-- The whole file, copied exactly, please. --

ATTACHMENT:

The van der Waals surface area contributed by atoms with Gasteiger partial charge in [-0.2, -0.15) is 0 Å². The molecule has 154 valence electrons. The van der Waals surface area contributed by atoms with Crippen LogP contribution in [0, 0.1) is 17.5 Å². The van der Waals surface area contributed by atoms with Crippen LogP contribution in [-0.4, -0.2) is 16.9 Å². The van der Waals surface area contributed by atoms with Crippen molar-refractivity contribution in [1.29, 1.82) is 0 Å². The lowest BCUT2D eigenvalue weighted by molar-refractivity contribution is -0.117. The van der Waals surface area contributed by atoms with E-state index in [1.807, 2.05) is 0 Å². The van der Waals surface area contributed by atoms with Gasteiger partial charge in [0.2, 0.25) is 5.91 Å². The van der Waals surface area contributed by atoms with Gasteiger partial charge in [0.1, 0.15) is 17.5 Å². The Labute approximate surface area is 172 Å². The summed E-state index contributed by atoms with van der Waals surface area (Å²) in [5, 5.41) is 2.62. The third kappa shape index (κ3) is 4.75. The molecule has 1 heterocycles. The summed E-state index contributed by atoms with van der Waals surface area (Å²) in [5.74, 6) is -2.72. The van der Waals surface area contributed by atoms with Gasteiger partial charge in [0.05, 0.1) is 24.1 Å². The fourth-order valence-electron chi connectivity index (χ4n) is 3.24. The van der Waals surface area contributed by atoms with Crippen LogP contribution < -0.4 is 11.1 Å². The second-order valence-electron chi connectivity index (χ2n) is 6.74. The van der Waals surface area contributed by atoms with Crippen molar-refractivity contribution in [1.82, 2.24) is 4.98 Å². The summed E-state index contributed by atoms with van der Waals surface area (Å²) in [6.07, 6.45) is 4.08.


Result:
The van der Waals surface area contributed by atoms with Gasteiger partial charge in [-0.2, -0.15) is 0 Å². The molecule has 154 valence electrons. The van der Waals surface area contributed by atoms with Crippen LogP contribution in [0, 0.1) is 17.5 Å². The van der Waals surface area contributed by atoms with Crippen LogP contribution in [-0.4, -0.2) is 16.9 Å². The van der Waals surface area contributed by atoms with Crippen molar-refractivity contribution in [1.29, 1.82) is 0 Å². The lowest BCUT2D eigenvalue weighted by molar-refractivity contribution is -0.117. The van der Waals surface area contributed by atoms with E-state index in [1.807, 2.05) is 0 Å². The van der Waals surface area contributed by atoms with Gasteiger partial charge in [0.2, 0.25) is 5.91 Å². The van der Waals surface area contributed by atoms with Gasteiger partial charge in [0.1, 0.15) is 17.5 Å². The Labute approximate surface area is 172 Å². The summed E-state index contributed by atoms with van der Waals surface area (Å²) in [5, 5.41) is 2.62. The third kappa shape index (κ3) is 4.75. The molecule has 1 heterocycles. The summed E-state index contributed by atoms with van der Waals surface area (Å²) in [5.74, 6) is -2.72. The van der Waals surface area contributed by atoms with Gasteiger partial charge in [0.05, 0.1) is 24.1 Å². The fourth-order valence-electron chi connectivity index (χ4n) is 3.24. The van der Waals surface area contributed by atoms with Crippen LogP contribution < -0.4 is 11.1 Å². The second-order valence-electron chi connectivity index (χ2n) is 6.74. The van der Waals surface area contributed by atoms with Crippen molar-refractivity contribution in [1.82, 2.24) is 4.98 Å². The summed E-state index contributed by atoms with van der Waals surface area (Å²) in [6.07, 6.45) is 4.08.